Ancillary items are important to textbook sales. What are ancillaries? Additional items can range from teachers’ guides, presentation slides, online study guides, and more. Educators use these extra materials in a variety of ways to support student learning. Ancillary items may be remote-ready. Why should K-12 publishers invest in creating high-quality ancillary materials? A few reasons are listed below.
They sell textbooks
Yes, high-quality ancillary items sell textbooks. Teachers scour internet sites looking for activities, forms, and project ideas that boost their lesson plans. Teachers share ideas on these sites. Still, these teacher-to-teacher sites lack the well-designed, researched, and proven items that publishers can provide to schools. K-12 Publishers can show school districts how these extra items free up teacher time.
They are up to date
Also, printed textbooks and materials are static. Yet, ancillaries do not have to be static. With high-quality, digital ancillary materials, publishers can give schools real-time updates. Districts can use up-to-date field research. Districts will not have to carry the cost of disposal of old textbooks. Students do not have to be concerned about reselling a used textbook. Publishers cut their recycling costs. Students don’t worry about buying the wrong textbook edition.
They appeal to students
Most importantly, digital ancillary materials are more appealing to students. Schools like having a variety of materials that address the different learning styles, ready to go. Ancillaries may include quizzes, games, and other digital extras for remote and classroom use. Still, printed ancillaries are not over. Teachers will still decorate their rooms with large maps and other learning aids. Teachers like being able to use both printed and digital items. Publishers who provide a wide variety of extras will be able to see what works and what does not work within districts. These insights can help shape future product development.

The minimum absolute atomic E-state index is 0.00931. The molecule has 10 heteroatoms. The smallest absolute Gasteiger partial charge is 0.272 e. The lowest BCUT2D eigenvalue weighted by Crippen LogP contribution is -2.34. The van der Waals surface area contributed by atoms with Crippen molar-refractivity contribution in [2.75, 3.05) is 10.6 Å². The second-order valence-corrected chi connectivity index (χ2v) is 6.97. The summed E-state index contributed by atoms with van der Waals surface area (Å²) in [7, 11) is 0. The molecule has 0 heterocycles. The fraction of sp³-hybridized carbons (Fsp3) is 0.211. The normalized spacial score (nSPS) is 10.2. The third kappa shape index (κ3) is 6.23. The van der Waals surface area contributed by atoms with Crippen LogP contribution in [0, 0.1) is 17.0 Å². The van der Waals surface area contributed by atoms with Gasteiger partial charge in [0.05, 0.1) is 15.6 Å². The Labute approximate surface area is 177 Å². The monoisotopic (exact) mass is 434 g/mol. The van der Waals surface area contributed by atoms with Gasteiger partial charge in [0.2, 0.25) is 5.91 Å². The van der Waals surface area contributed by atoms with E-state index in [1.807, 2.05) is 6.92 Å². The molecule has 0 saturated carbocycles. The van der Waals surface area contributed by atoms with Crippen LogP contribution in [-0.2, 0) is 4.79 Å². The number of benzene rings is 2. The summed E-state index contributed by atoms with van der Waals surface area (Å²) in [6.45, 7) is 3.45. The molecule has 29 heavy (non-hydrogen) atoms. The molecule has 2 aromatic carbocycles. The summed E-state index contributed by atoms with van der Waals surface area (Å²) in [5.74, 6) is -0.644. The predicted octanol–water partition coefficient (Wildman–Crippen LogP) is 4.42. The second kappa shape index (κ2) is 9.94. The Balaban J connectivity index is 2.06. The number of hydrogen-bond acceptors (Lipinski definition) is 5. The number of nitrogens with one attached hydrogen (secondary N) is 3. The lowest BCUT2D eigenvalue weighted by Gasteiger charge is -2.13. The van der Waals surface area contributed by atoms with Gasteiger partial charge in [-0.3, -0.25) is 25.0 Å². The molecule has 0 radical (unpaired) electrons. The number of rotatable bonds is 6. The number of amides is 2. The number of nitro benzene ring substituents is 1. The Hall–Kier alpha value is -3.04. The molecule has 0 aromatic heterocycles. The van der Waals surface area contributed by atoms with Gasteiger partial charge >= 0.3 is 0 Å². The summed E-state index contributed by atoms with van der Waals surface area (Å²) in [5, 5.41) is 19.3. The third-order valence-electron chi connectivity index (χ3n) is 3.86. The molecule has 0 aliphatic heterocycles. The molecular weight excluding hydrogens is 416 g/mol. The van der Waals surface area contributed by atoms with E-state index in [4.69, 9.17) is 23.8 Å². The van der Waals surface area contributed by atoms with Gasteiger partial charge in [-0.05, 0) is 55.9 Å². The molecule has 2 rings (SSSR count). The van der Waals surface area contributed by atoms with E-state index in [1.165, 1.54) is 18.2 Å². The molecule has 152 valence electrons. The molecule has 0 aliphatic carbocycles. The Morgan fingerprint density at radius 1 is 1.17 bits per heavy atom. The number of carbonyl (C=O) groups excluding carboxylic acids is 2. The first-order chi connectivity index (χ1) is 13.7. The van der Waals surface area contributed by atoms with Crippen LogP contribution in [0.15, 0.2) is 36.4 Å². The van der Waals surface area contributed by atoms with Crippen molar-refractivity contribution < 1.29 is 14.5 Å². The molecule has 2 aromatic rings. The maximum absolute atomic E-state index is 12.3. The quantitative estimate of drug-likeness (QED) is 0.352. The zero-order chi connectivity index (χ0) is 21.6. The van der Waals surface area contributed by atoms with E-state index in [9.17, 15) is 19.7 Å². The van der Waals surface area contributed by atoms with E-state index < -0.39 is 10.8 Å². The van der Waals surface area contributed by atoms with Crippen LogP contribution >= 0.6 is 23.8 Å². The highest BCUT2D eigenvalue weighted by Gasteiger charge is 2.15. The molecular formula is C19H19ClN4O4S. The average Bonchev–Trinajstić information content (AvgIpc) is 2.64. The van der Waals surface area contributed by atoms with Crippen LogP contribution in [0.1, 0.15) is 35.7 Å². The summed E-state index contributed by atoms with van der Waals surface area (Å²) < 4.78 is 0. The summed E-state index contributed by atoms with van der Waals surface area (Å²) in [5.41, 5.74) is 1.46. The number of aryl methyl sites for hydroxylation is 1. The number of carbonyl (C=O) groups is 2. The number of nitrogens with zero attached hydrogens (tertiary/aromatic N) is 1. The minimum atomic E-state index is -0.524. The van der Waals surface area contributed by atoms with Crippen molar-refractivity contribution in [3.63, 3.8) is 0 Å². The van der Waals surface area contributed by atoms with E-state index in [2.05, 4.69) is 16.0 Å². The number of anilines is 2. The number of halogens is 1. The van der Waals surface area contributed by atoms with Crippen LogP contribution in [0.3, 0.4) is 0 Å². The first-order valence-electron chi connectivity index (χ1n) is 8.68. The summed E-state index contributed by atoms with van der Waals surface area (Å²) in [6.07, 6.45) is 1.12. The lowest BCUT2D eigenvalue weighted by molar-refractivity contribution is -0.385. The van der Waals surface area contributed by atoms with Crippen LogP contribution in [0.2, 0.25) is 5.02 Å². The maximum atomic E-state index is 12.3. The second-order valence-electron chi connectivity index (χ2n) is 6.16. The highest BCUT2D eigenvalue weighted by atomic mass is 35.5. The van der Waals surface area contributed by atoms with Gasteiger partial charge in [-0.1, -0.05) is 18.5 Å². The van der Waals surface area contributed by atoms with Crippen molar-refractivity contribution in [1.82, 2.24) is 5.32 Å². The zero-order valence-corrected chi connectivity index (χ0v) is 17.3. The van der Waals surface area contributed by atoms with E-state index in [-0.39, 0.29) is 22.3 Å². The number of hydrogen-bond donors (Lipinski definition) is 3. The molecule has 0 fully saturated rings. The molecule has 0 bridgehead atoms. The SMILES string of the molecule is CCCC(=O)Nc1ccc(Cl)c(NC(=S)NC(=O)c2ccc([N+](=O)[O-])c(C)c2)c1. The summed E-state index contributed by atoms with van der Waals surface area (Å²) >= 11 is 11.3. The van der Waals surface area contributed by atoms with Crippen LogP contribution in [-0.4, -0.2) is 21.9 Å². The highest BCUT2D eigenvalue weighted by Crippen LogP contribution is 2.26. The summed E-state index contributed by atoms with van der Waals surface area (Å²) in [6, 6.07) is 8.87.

They help teachers help students
Therefore, creating high-quality ancillary materials takes time. Still, K-12 publishers can promote how good extras can help teachers and sell them to school districts Likewise, ancillaries can be designed to be remote-ready. These extras can help teachers assist at-risk students. Schools will need to provide students with a variety of options. Districts can buy these options as they need. Also, ancillaries let teachers match learning styles to students’ needs. Well-designed ancillary materials let schools adapt the curriculum to meet their ever-changing demands.
They support students outside of the classroom
Also, high-quality ancillary materials let districts provide support to students outside normal class and instructor hours. Students can access materials that strengthen deficient skills. Materials such as flashcards let students build vocabulary and math skills on their own time. Teachers can assess students’ needs and assign the skills needed for the students’ success.
They support new and substitute teachers
Ancillary materials support new teachers and substitute teachers. If a teacher must be out of the classroom, the ancillary materials available, make it easier to keep the class on track. Also, when a teacher needs a sub, having a ready-to-go slideshow keeps the class on track. Teachers can easily assign items from a remote location. Districts can assure parents that students will continue to learn content even if the teacher is out of the classroom. Ancillary materials can mean that a day is not lost due to teacher absence.
In sum, K-12 publishers should invest in creating high-quality ancillaries across the K-12 curriculum as they sell textbooks. Districts and teachers are looking for high-quality content that supports their curriculum. Publishers can provide high-quality, well-researched proven extras that align with their textbooks. Districts are willing to purchase materials in both physical and digital formats. Districts are looking for ways to support their teachers. Districts are also in need of keeping students on pace when teachers are absent. Yes, ancillary materials do drive up the development costs. Still, the benefits to the school and the publishers outweigh the cost to create the materials.